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Genes May Help You Quit Smoking

Those with two in particular have an easier time

FRIDAY, Oct. 10, 2003 (HealthDayNews) -- Did you ever wonder why some people stop smoking cold turkey and never look back, while others struggle to quit again and again?

Researchers from the Tobacco Use Research Center at the University of Pennsylvania may have found at least part of the answer -- genetics.

Two genes in particular seem to help smokers quit successfully, and this same combination of genes also makes them less likely to start smoking again, report the researchers in the October issue of Health Psychology.

"This study provides the first evidence that genes that alter dopamine function may influence smoking cessation and relapse during treatment," study author Caryn Lerman, associate director for Cancer Control and Population Science at the University of Pennsylvania, says in a press release.

Dopamine is a neurotransmitter that acts as a messenger between nerve cells in the brain.

Lerman and her colleagues studied 418 people who were enrolled in a clinical trial to test the effectiveness of the antidepressant bupropion for smoking cessation. The study participants either received a placebo or bupropion for 10 weeks and behavioral counseling.

Blood samples were taken from all of the participants for genetic analysis. Smoking status was assessed at the end of the 10 weeks and then again after six months.

People who had particular variants of a dopamine transporter gene (SLC6A3) and a dopamine receptor gene (DRD2) were more successful at staying off cigarettes and avoiding relapse than people who didn't have those variants.

"One of the great mysteries in smoking cessation is why some people find it so easy and why it's so hard for others," says Robert Baker, director of the Ochsner Center for the Elimination of Smoking in New Orleans. "I hear about people who have smoked for 40 years and then just put them down one day. Others haven't smoked as long and seem to have a much harder time. I think genetic factors do play a role."

Dr. Marc K. Siegel, an internist at New York University Medical Center, agrees. "It's not surprising to hear that someone's genetic makeup influences their response to quitting smoking. Some patients respond to Zyban [a form of bupropion], some to the patch [nicotine replacement therapy]." Often, people who want to quit are encouraged by doctors to use Zyban and a patch.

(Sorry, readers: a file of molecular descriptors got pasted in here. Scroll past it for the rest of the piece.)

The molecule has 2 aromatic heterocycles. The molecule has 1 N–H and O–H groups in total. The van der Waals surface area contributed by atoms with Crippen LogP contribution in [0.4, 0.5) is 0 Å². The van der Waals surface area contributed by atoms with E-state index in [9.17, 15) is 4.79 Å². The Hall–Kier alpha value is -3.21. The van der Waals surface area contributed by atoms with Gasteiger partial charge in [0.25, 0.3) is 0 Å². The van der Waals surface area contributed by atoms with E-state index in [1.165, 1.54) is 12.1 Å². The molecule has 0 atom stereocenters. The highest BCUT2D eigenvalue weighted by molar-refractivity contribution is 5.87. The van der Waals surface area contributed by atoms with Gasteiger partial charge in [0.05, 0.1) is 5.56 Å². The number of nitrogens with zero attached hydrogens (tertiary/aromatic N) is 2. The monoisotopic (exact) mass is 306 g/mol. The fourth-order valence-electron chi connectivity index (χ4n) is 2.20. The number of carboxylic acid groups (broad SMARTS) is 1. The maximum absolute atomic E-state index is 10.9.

What's exciting about this research, Siegel says, is the possibility that one day doctors could specifically target smoking cessation treatment to each patient based on their genetic makeup. But such a therapy is likely a long time away. "If you're waiting for a cure before you quit smoking," advises Baker, "you may not live that long."

Despite some compelling reasons to quit -- including an increased risk of many cancers, heart disease and a one in five chance of developing emphysema or chronic bronchitis, according to the American Cancer Society -- many people still smoke.

About 25 percent of all men and 21 percent of women in the United States are currently smokers, according to the U.S. Centers for Disease Control and Prevention.

The good news is that plenty of people -- with and without these genes -- have quit smoking. The American Cancer Society says that more than 44 million Americans have stopped smoking.

"You may have a more difficult time if you don't have these genes," says Baker, "but you can still get off cigarettes. I'm sure there are thousands upon thousands who have done just that."

More information

For more information on quitting smoking, visit the American Lung Association or the American Cancer Society.

SOURCES: Robert Baker, Ph.D., director, Ochsner Center for the Elimination of Smoking, and director, behavioral medicine unit, Ochsner Clinic Foundation Hospital, New Orleans; Marc K. Siegel, internist, New York University Medical Center, and clinical associate professor, New York University School of Medicine, New York City; October 2003 Health Psychology
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